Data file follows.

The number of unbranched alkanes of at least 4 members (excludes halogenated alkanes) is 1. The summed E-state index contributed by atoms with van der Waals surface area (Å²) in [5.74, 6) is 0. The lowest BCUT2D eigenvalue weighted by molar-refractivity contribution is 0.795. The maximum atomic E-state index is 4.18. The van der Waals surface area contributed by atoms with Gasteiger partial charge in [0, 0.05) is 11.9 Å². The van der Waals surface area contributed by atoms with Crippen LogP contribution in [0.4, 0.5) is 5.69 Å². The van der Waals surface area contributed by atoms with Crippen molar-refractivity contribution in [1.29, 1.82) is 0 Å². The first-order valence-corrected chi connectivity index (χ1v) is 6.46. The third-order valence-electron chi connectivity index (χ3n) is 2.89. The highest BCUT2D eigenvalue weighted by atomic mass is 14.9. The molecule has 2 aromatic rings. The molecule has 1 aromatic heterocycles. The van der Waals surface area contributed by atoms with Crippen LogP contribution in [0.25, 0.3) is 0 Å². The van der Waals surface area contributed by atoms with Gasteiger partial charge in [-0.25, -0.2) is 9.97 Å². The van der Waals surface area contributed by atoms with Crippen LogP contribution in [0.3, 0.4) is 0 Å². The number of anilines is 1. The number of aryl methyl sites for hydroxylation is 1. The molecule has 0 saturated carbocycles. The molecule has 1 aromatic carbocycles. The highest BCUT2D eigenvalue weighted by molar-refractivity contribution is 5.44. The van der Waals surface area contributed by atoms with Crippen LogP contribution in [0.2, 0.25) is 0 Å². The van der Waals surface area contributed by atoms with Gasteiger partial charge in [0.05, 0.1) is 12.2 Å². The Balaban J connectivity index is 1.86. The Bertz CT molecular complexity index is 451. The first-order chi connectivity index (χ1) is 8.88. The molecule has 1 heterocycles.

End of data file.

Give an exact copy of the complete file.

The number of unbranched alkanes of at least 4 members (excludes halogenated alkanes) is 1. The summed E-state index contributed by atoms with van der Waals surface area (Å²) in [5.74, 6) is 0. The lowest BCUT2D eigenvalue weighted by molar-refractivity contribution is 0.795. The maximum atomic E-state index is 4.18. The van der Waals surface area contributed by atoms with Gasteiger partial charge in [0, 0.05) is 11.9 Å². The van der Waals surface area contributed by atoms with Crippen LogP contribution in [0.4, 0.5) is 5.69 Å². The van der Waals surface area contributed by atoms with Crippen molar-refractivity contribution in [1.29, 1.82) is 0 Å². The first-order valence-corrected chi connectivity index (χ1v) is 6.46. The third-order valence-electron chi connectivity index (χ3n) is 2.89. The highest BCUT2D eigenvalue weighted by atomic mass is 14.9. The molecule has 2 aromatic rings. The molecule has 1 aromatic heterocycles. The van der Waals surface area contributed by atoms with Crippen LogP contribution in [0.25, 0.3) is 0 Å². The van der Waals surface area contributed by atoms with Gasteiger partial charge in [-0.25, -0.2) is 9.97 Å². The van der Waals surface area contributed by atoms with Crippen LogP contribution in [0.3, 0.4) is 0 Å². The number of anilines is 1. The number of aryl methyl sites for hydroxylation is 1. The molecule has 0 saturated carbocycles. The molecule has 1 aromatic carbocycles. The highest BCUT2D eigenvalue weighted by molar-refractivity contribution is 5.44. The van der Waals surface area contributed by atoms with Crippen LogP contribution in [0.2, 0.25) is 0 Å². The van der Waals surface area contributed by atoms with Gasteiger partial charge in [0.05, 0.1) is 12.2 Å². The Balaban J connectivity index is 1.86. The Bertz CT molecular complexity index is 451. The first-order chi connectivity index (χ1) is 8.88. The molecule has 1 heterocycles.